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Vocabulary for Interpretation (Part 2)

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Lesson

It's important to define your terms when you are determining the interpretation and application of Biblical passages. Your goal is to begin by hearing the message of a passage as the author intended it and the first readers would have understood it. 

Outline

A Vocabulary for Interpretation (part 2)

I. Significance

A. Defined

B. Applied

II. Subject matter

A. Defined

B. Applied

III. Understanding

A. Defined

B. Applied

IV. Interpretation

A. Defined

B. Applied

V. Mental acts

A. Defined

B. Applied

VI. Norms of language

A. Defined

B. Applied

VII. Norms of utterance

A. Defined

B. Applied

VIII. Literary genre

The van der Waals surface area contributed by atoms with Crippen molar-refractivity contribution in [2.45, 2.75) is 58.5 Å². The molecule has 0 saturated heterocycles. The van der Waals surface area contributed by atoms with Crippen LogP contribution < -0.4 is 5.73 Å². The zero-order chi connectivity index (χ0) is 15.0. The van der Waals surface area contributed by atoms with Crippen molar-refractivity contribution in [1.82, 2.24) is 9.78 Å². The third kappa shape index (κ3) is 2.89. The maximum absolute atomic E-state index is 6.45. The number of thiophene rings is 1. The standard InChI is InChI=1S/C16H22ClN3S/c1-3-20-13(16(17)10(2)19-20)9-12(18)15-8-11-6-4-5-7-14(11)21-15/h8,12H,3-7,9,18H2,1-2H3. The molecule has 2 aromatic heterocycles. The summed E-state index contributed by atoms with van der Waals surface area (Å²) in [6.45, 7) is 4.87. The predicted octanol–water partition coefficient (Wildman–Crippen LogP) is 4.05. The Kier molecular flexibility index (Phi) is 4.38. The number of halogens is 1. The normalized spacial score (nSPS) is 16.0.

A. Defined

B. Applied

IX. Context

A. Defined

B. Applied

X. Discussion of Klein, Blomberg and Hubbard on Meaning

A. Our goal remains to hear the message of the Bible as the original audiences would [should] have heard it or as the first readers would [should] have understood it.

B. We are convinced that the goal of hermeneutics is to enable interpreters to arrive at the meaning of the text that the biblical writers or editors intended their reader to understand. (pg. 97)

C. We presuppose the goal of hermeneutics to be the meaning the biblical writers ‘meant’ to communicate at the time of the communication, at least to the extent that those intentions are recoverable in the texts they produced. (pg. 98)

D. Though a given passage may be capable of being understood in several ways, our goal is to determine what (of those various possible meanings) the text most likely would have meant to its original readers because that is why people communicate: they intend for what they communicate to be understood as they communicated it. (pg. 133)

E. The meaning of a text is: that which the words and grammatical structures of that text disclose about the probable intention of its author/editor and the probable understanding of that text by its intended readers. (pg. 133)